OVERLAND PARK, Kan. (August 8, 2019) ― The National Operating Committee on Standards for Athletic Equipment (NOCSAE) held its summer standards meeting in Boston on July 26. The Standards Committee discussed modifications to existing standards and continued to evaluate the possibility of creating new standards for flag football head protection and football shoulder pads. The NOCSAE Scientific Advisory Committee (SAC) also reported on findings from two research initiatives funded by NOCSAE and designed to inform criteria for a youth-specific football helmet standard.
Revised Football Helmet Performance Standard Will Become Effective November 1, 2019
A key priority for NOCSAE has been the implementation of the revised football helmet performance standard which limits rotational accelerations involved in many concussions. The standard is set to become effective November 1, 2019, to align with the pneumatic ram testing standard implementation date. Helmet manufacturers will be required to meet the revised standard for certification by SEI as of that date. Several helmet brands have already been certified by SEI to the revised standard.
Scientific Advisory Committee Update on Youth Football Helmet Standard Research
For more than ten years, NOCSAE has worked to develop a youth football helmet standard that is evidence-based. NOCSAE’s existing football helmet standard applies to players of all sizes, and helmets that are small enough to be worn by “youth players” are required to be tested on a biofidelic head form that replicates the head of a 50th percentile 10-year-old male.
In 2017, NOCSAE convened a Scientific Advisory Committee (SAC) to explore the latest scientific support for a youth helmet standard. The SAC recommended two research initiatives to determine the magnitude and frequency of head impacts for youth football players ages 5 to 10 and 11 to 14 years old and explore potential criteria for a youth helmet football standard. The NOCSAE board approved two separate research agreements with Virginia Tech and the University of Ottawa, Ontario, Canada to evaluate potential performance parameters for a youth football helmet standard, based on observed youth football impact dynamics and to develop a youth-specific finite element model that can be used to evaluate the possible consequencs of changes in impact accelerations.
Dr. Robert Cantu, NOCSAE vice president and clinical professor, Department of Neurosurgery at the Boston University School of Medicine, shared a report on the findings of both research initiatives at the summer meeting. Currently, Virginia Tech is completing final tests to relate impact velocity to head accelerations using the pneumatic ram to check consistency with on-field measurements. The SAC will reconvene this fall to evaluate the research findings and potentially recommend helmet performance criteria specific to a youth helmet test standard. More information is available in NOCSAE’s Youth Helmet Football Standard Research and Development Update.
Updates to Existing Standards
The Standards Committee acknowledged minor modifications to existing standards to allow projectile manufacturers to include the date of manufacture on either the packaging or the projectile and to require the NOCSAE logo be placed on the primary protective component of products that meet the commotio cordis performance standard. The standards committee also voted to reaffirm the performance specification for newly manufactured field hockey headgear for five years. The standard is currently not required by governing bodies.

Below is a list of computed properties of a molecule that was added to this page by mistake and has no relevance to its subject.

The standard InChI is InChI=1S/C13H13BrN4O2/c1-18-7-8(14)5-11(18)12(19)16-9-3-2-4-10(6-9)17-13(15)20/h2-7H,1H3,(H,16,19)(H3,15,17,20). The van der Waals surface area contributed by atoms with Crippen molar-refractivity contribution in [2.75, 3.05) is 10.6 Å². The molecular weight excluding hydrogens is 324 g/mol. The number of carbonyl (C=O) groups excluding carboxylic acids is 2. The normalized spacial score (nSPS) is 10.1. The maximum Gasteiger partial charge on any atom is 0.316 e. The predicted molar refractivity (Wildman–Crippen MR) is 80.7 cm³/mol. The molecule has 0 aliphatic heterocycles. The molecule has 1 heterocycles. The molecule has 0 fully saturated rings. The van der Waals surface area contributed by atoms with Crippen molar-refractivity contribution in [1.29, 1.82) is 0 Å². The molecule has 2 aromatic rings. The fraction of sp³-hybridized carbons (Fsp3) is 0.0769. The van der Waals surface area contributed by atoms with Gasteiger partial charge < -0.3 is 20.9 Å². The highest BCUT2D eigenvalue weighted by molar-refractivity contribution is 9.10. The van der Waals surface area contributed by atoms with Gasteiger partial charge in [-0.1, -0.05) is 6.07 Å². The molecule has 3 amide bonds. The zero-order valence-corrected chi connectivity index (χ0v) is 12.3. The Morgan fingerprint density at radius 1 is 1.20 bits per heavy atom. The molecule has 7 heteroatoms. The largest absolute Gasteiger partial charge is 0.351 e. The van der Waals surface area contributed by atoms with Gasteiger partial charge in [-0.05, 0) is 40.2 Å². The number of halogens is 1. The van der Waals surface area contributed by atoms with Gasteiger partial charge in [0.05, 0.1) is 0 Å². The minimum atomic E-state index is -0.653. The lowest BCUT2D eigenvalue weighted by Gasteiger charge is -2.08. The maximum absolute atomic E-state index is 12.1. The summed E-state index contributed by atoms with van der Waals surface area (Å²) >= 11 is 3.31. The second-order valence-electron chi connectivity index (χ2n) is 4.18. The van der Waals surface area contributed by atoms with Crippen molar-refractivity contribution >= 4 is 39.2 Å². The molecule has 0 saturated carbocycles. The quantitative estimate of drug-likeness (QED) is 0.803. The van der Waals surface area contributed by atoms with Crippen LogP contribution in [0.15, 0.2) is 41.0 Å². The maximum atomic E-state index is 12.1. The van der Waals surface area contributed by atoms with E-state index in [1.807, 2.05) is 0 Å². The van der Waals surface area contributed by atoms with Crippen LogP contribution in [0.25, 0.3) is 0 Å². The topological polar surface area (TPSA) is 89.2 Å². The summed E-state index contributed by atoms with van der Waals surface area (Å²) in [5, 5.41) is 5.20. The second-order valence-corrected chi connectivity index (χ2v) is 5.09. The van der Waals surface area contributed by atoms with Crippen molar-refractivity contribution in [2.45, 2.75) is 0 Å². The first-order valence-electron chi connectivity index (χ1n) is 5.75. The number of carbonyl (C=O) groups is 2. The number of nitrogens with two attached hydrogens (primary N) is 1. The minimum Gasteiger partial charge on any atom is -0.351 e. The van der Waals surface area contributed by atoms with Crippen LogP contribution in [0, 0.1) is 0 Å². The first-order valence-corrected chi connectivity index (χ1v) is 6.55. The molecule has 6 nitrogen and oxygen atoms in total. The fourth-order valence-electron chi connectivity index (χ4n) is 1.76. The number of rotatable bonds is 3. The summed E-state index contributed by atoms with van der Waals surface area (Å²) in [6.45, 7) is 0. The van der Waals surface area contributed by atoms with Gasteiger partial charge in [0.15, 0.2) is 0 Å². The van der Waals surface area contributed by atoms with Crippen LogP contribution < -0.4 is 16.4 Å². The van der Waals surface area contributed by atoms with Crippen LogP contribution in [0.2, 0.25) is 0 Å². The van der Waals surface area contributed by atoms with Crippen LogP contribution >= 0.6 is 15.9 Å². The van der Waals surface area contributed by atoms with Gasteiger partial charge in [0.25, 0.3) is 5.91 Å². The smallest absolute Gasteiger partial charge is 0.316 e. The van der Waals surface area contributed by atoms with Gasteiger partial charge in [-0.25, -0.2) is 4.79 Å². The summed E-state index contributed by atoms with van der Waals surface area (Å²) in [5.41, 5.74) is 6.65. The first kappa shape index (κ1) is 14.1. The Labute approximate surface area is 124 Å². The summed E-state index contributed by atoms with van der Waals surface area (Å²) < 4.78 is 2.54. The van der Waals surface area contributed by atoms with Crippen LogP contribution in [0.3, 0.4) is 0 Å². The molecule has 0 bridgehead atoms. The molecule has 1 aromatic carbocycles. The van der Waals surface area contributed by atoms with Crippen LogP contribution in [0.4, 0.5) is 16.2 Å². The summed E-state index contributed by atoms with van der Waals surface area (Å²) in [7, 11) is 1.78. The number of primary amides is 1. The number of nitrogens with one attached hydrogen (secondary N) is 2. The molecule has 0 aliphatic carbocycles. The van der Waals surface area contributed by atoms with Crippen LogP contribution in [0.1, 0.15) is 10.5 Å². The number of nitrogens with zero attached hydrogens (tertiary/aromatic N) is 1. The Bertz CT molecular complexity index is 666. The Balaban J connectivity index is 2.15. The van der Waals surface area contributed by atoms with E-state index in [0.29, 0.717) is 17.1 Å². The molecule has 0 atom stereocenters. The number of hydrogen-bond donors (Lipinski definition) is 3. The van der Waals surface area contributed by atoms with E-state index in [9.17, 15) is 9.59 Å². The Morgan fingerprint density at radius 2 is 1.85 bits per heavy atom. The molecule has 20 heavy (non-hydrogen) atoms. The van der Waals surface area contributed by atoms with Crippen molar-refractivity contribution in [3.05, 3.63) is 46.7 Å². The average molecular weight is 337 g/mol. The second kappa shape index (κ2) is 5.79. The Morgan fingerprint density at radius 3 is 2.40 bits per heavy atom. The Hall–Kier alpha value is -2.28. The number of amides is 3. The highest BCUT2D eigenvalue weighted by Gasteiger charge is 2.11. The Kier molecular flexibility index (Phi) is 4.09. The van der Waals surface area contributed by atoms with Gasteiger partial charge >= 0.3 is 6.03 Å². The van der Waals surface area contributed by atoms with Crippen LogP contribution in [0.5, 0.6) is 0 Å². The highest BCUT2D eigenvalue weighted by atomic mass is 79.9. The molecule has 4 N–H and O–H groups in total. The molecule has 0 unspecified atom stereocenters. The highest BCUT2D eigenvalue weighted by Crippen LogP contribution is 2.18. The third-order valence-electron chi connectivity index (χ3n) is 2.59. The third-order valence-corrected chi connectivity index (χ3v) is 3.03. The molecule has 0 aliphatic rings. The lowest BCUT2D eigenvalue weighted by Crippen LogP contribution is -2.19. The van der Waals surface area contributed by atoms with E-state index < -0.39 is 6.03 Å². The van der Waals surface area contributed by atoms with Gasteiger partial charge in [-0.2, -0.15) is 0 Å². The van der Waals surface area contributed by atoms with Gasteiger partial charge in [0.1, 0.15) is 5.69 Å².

Potential New Equipment Safety Standards for Flag Football and Football Shoulder Pads
The Standards Committee agreed to continue evalutating the possibility of developing new equipment safety standards for flag football head and face protection, and for football shoulder pads. Flag football is currently one of the fastest growing team sports and allows players of all ages to enjoy the game without many of the injury risks associated with tackle football. Preliminary data suggest that the risk of head and facial injury occur from unanticipated contact with other players and impacts with the ground. NOCSAE is also considering possible criteria for a performance standard for football shoulder pads. Recent data suggest that shoulder pads are involved in a significant percentage of impacts with helmets during tackling, and NOCSAE is exploring the feasibility of considering shoulder pad performance as related to reducing head accelerations in those circumstances.
Counterfeit Lacrosse Balls
NOCSAE continues to take aggressive steps to stop the sale of counterfeit lacrosse balls by certain vendors, primarily on the internet. Over the last few years, NOCSAE has worked with Amazon, GoDaddy and other online shopping platforms to shut down vendors selling lacrosse balls that have NOCSAE and SEI certification language and logos, but which have not been certified to the NOCSAE standard. NOCSAE warns coaches, parents and athletes to use caution when purchasing lacrosse balls, particularly online. Consumers should not rely on the presence of logos to assess whether lacrosse balls meet the NOCSAE standard. To ensure these products have been certified to the NOCSAE standard, NOCSAE recommends checking the name of the manufacturer in the certified product list available on the Safety Equipment Institute (SEI) website (www.seinet.org). NOCSAE will continue to provide updates on this issue as new information becomes available.
Information about NOCSAE’s recent consumer alert regarding “KSONE” lacrosse balls is available at this link.
More information on all NOCSAE standards is available at www.nocsae.org.